Dead on the Fourth of July. When three presidents died on the holiday, Americans saw the work of God

Dead on the Fourth of July. When three presidents died on the holiday, Americans saw the work of God

Dead on the Fourth of July. When three presidents died on the holiday, Americans saw the work of God

No July 4, 1831, James Monroe died of heart failure and tuberculosis with his daughter in New York. The Fifth President of the United States had tried to write an autobiography but could not finish because his health deteriorated slowly after his wife’s death last year.

Thousands of people have attended the narrow streets of New York to see the 73-year-old hearse open to the cemetery of the marble vaulted family.

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With his death, there was a strange coincidence that many people could not ignore. Monroe became the third president and founding father to die on July 4.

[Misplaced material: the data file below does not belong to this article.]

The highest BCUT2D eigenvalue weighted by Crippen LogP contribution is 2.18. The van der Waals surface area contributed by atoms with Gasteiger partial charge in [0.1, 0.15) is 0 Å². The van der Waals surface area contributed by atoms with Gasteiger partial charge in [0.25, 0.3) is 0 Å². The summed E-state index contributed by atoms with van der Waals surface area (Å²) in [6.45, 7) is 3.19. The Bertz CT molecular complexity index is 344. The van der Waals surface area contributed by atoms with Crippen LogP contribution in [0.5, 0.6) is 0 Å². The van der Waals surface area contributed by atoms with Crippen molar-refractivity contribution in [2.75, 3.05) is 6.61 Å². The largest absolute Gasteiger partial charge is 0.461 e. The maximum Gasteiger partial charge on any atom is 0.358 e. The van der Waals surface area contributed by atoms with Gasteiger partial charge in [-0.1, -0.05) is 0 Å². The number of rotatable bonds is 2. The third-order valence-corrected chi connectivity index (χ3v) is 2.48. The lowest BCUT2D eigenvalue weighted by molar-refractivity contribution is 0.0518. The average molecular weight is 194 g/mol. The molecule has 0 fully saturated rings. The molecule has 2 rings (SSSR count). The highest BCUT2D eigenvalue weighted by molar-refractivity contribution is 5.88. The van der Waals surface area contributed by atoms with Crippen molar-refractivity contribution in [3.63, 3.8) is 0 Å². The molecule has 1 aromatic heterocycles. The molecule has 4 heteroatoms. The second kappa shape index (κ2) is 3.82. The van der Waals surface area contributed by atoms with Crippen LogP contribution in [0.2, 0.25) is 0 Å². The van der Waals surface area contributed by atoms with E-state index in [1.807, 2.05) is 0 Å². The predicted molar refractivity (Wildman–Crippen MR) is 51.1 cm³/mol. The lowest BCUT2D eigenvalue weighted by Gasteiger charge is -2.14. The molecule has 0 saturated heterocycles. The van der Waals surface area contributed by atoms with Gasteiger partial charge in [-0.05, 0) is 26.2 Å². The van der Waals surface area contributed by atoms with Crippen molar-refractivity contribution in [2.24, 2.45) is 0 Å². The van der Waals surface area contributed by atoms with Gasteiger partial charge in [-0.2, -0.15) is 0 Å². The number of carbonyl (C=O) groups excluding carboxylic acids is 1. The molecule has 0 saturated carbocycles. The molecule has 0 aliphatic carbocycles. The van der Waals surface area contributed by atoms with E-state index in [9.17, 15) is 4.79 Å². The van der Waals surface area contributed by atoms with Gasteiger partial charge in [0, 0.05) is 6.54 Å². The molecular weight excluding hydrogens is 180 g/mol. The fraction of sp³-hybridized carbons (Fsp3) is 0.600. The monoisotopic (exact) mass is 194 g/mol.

Five years earlier, on the 50th anniversary of the declaration of independence, friends for a long time and occasional rival Thomas Jefferson and John Adams also died.

“Thomas Jefferson Survives,” is supposed to be one of Adams’s last words to his deathbed in Quincy, Massachusetts. He did not realize that his friend died that day July 4, 1826, in his beloved Monticello area of ​​more than 500,000 in Virginia.

For many Americans in the 19th century, the death of three men they helped find and guides the young United States overcame coincidence.

“Once again, our national anniversary was marked by one of these events, it is not possible to attribute the opportunity,” wrote the Boston Daily travelers July 8, 1831.

“Three of the four presidents who left the scene of their usefulness and glory did not expire on the anniversary of the birth of a national day than all others, had they been allowed to choose [which] would probably be chosen by the end of their career” , Wrote the New York Evening Post on the day after Monroe’s death.

Adams was the second president from 1797 to 1801, followed by Jefferson, who served until 1809.

But long before the 13 colonies had gained their independence, Adams and Jefferson played a vital role in the creation of the document in which he said that men are created equal and have the right to “life, freedom and the pursuit of happiness” .

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